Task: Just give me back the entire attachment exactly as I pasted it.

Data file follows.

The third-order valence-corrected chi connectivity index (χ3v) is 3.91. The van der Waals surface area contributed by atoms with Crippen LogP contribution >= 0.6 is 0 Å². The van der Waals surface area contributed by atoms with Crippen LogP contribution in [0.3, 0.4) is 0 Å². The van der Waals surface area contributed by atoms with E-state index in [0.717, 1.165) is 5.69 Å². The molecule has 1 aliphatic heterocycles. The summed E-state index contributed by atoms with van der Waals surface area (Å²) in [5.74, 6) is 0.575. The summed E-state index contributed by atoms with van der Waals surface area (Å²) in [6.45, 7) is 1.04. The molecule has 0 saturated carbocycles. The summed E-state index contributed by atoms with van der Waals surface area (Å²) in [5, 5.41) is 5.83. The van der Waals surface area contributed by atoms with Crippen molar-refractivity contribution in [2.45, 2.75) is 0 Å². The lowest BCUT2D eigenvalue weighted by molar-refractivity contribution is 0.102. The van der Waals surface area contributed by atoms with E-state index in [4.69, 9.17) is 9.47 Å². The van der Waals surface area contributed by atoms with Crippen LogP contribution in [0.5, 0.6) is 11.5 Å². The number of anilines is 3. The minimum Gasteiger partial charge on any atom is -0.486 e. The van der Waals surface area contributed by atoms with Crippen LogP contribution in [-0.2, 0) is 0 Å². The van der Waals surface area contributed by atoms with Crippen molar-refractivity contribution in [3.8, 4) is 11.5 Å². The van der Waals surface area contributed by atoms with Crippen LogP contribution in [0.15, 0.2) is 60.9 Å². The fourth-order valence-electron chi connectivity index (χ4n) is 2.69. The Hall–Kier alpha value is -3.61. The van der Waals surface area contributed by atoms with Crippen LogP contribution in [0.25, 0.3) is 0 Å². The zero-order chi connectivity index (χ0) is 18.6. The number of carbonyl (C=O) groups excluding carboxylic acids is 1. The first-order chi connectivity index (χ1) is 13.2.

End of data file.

The third-order valence-corrected chi connectivity index (χ3v) is 3.91. The van der Waals surface area contributed by atoms with Crippen LogP contribution >= 0.6 is 0 Å². The van der Waals surface area contributed by atoms with Crippen LogP contribution in [0.3, 0.4) is 0 Å². The van der Waals surface area contributed by atoms with E-state index in [0.717, 1.165) is 5.69 Å². The molecule has 1 aliphatic heterocycles. The summed E-state index contributed by atoms with van der Waals surface area (Å²) in [5.74, 6) is 0.575. The summed E-state index contributed by atoms with van der Waals surface area (Å²) in [6.45, 7) is 1.04. The molecule has 0 saturated carbocycles. The summed E-state index contributed by atoms with van der Waals surface area (Å²) in [5, 5.41) is 5.83. The van der Waals surface area contributed by atoms with Crippen molar-refractivity contribution in [2.45, 2.75) is 0 Å². The lowest BCUT2D eigenvalue weighted by molar-refractivity contribution is 0.102. The van der Waals surface area contributed by atoms with E-state index in [4.69, 9.17) is 9.47 Å². The van der Waals surface area contributed by atoms with Crippen LogP contribution in [0.5, 0.6) is 11.5 Å². The number of anilines is 3. The minimum Gasteiger partial charge on any atom is -0.486 e. The van der Waals surface area contributed by atoms with Crippen LogP contribution in [-0.2, 0) is 0 Å². The van der Waals surface area contributed by atoms with Crippen molar-refractivity contribution in [3.8, 4) is 11.5 Å². The van der Waals surface area contributed by atoms with Crippen LogP contribution in [0.15, 0.2) is 60.9 Å². The fourth-order valence-electron chi connectivity index (χ4n) is 2.69. The Hall–Kier alpha value is -3.61. The van der Waals surface area contributed by atoms with Crippen LogP contribution in [0.25, 0.3) is 0 Å². The zero-order chi connectivity index (χ0) is 18.6. The number of carbonyl (C=O) groups excluding carboxylic acids is 1. The first-order chi connectivity index (χ1) is 13.2.